Social media was the solution


Focusing on the social aspect of social media, assistant professor of English, Aimée Morrison gave a lecture on the ever-expanding field of digital communication at the Canadian Clay and Glass Gallery in Uptown Waterloo.

Her lecture was hosted in part of Arts at 50, a celebration of the 50th anniversary of the faculty of arts at the University of Waterloo.

“Someday soon it will not seem weird to put your Twitter account on your business card,” said Morrison.

Discussing different trends in social media, Morrison used the examples such as the It Gets Better Project, mommy bloggers, Rate My and Facebook. In speaking about these lines of communication, privacy became the common theme.

Referring to the attitude of the corporate agencies behind social websites such as Facebook as one of “privacy is dead and get over it,” Morrison compared that to the “human culture first ethic” of humanists, liberals and social conservatives.

Analyzing the privacy debate, Morrison said, “By focusing on privacy we miss some points,” specifically speaking towards the fact that “appropriate privacy practices are fundamentally local.”

Beginning with the It Gets Better Project launched by writer and media pundit Dan Savage, Morrison highlighted how social media can be a form of a social movement to create positive change. The campaign, in light of several American youth who committed suicide in recent months after being bullied about their sexual orientation, displays video clips contributed by supporters of the cause to let LGBT youth know that life does get better.

“It’s almost uncomfortably personal,” said Morrison, referring to what individuals share in the videos, including past experiences of being bullied to better times of meeting their spouses and adopting children.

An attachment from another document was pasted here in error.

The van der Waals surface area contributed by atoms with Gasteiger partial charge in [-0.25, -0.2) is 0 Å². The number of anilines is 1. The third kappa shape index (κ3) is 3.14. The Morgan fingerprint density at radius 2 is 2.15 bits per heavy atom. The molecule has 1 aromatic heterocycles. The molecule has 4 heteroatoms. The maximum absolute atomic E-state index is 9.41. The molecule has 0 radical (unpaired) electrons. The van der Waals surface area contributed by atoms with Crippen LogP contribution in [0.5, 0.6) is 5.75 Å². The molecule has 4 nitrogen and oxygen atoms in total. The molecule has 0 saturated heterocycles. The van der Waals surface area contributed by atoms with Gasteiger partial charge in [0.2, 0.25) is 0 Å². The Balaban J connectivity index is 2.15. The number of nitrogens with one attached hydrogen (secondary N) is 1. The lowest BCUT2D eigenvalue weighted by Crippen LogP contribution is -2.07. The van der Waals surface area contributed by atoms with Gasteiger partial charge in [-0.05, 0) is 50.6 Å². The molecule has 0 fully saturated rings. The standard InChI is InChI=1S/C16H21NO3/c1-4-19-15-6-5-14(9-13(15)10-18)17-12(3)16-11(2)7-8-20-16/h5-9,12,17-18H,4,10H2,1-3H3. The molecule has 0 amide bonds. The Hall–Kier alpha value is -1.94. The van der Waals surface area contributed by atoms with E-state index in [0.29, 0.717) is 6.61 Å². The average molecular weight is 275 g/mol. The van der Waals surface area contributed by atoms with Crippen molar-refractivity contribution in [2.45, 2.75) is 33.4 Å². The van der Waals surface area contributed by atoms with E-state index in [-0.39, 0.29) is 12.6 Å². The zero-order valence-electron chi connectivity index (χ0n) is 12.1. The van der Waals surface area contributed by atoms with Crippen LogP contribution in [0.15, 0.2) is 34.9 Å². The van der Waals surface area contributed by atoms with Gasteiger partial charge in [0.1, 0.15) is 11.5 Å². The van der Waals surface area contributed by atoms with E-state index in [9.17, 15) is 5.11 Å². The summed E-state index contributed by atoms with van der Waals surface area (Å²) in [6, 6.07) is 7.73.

“Here, privacy was the problem,” she said, addressing the taboo culture of discussing intimate relationships and sexuality, “social media was the solution.”

Turning away from an open expression of identity online, Morrison investigated the double lives of mommy bloggers, who write about their experiences as new mothers while maintaining the privacy of their family.

She said that unlike the videos posted on It Gets Better where contributors honestly identify themselves, “[mommy bloggers] keep these identities in a silo separate from their everyday work identity.”

The concern for one’s professional reputation online was addressed first by looking at Rate My, the online site where students can anonymously post comments about their professors, ranging from the interest level of their courses to their appearance. “[Students] look at my ass when I turn to write on the board and they write about that,” she said, expressing any teacher’s fear of what their students think of them.

But looking at the site more objectively, Morrison said, “Teaching, after all, is not supposed to be about my feelings.” Rather than viewing the comments on the forum as defamatory, Morrison treated the remarks as those students — as herself admittedly used to be one of — would make at the campus pub and professors should not take to heart.

Finally looking at Facebook and the trend among young teens to disregard privacy settings or be concerned about the future implications, Morrison said, “they are all acting like dumbasses.” Her point was not to question the maturity of those “too young to legally sign contracts,” but that their actions are acceptable within their culture.

“Adolescent stupidity is not a hanging offence,” she said.

“What looks like a technical problem all comes down to people,” Morrison added, reiterating that social norms within groups defines what is public and private, and that norms change between generations and cultures.

Despite the difference in social attitudes and actions from one culture to another, she noted one universal truth: “There’s something terribly attractive about information about other people.”

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